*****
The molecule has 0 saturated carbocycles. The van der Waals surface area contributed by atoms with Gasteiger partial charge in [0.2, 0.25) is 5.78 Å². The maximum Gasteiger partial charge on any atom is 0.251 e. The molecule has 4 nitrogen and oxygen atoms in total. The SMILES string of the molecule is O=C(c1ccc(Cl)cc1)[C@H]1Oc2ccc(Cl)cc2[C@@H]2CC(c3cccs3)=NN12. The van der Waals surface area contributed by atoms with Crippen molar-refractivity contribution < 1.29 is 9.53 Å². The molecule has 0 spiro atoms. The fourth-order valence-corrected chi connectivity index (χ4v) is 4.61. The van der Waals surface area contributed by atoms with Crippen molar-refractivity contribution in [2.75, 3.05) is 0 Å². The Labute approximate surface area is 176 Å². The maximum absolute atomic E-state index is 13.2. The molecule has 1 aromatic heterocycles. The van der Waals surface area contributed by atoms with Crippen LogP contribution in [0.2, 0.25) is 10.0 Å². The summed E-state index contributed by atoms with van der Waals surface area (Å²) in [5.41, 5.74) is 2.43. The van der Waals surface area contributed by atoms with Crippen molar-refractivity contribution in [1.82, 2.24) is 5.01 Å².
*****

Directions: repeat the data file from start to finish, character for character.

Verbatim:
The molecule has 0 saturated carbocycles. The van der Waals surface area contributed by atoms with Gasteiger partial charge in [0.2, 0.25) is 5.78 Å². The maximum Gasteiger partial charge on any atom is 0.251 e. The molecule has 4 nitrogen and oxygen atoms in total. The SMILES string of the molecule is O=C(c1ccc(Cl)cc1)[C@H]1Oc2ccc(Cl)cc2[C@@H]2CC(c3cccs3)=NN12. The van der Waals surface area contributed by atoms with Crippen molar-refractivity contribution < 1.29 is 9.53 Å². The molecule has 0 spiro atoms. The fourth-order valence-corrected chi connectivity index (χ4v) is 4.61. The van der Waals surface area contributed by atoms with Crippen molar-refractivity contribution in [2.75, 3.05) is 0 Å². The Labute approximate surface area is 176 Å². The maximum absolute atomic E-state index is 13.2. The molecule has 1 aromatic heterocycles. The van der Waals surface area contributed by atoms with Crippen LogP contribution in [0.2, 0.25) is 10.0 Å². The summed E-state index contributed by atoms with van der Waals surface area (Å²) in [5.41, 5.74) is 2.43. The van der Waals surface area contributed by atoms with Crippen molar-refractivity contribution in [1.82, 2.24) is 5.01 Å².